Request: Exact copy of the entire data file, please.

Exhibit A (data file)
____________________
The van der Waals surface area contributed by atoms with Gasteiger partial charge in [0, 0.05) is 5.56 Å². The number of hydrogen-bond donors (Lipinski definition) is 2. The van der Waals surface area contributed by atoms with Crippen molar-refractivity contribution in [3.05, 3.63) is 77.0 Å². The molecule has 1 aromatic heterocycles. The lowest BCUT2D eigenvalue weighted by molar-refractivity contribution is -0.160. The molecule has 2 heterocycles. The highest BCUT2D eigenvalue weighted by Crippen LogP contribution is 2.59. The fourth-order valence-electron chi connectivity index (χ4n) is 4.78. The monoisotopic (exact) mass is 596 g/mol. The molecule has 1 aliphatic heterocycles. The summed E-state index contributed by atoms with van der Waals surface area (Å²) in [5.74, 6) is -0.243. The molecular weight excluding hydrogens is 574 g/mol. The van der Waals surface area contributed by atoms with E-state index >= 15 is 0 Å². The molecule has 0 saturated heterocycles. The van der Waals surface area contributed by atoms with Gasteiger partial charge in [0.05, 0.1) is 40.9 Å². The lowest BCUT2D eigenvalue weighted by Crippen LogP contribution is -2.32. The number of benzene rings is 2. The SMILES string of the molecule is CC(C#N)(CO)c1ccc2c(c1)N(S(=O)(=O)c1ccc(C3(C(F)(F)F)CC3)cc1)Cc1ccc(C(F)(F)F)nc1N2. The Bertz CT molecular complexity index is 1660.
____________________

The van der Waals surface area contributed by atoms with Gasteiger partial charge in [0, 0.05) is 5.56 Å². The number of hydrogen-bond donors (Lipinski definition) is 2. The van der Waals surface area contributed by atoms with Crippen molar-refractivity contribution in [3.05, 3.63) is 77.0 Å². The molecule has 1 aromatic heterocycles. The lowest BCUT2D eigenvalue weighted by molar-refractivity contribution is -0.160. The molecule has 2 heterocycles. The highest BCUT2D eigenvalue weighted by Crippen LogP contribution is 2.59. The fourth-order valence-electron chi connectivity index (χ4n) is 4.78. The monoisotopic (exact) mass is 596 g/mol. The molecule has 1 aliphatic heterocycles. The summed E-state index contributed by atoms with van der Waals surface area (Å²) in [5.74, 6) is -0.243. The molecular weight excluding hydrogens is 574 g/mol. The van der Waals surface area contributed by atoms with E-state index >= 15 is 0 Å². The molecule has 0 saturated heterocycles. The van der Waals surface area contributed by atoms with Gasteiger partial charge in [0.05, 0.1) is 40.9 Å². The lowest BCUT2D eigenvalue weighted by Crippen LogP contribution is -2.32. The number of benzene rings is 2. The SMILES string of the molecule is CC(C#N)(CO)c1ccc2c(c1)N(S(=O)(=O)c1ccc(C3(C(F)(F)F)CC3)cc1)Cc1ccc(C(F)(F)F)nc1N2. The Bertz CT molecular complexity index is 1660.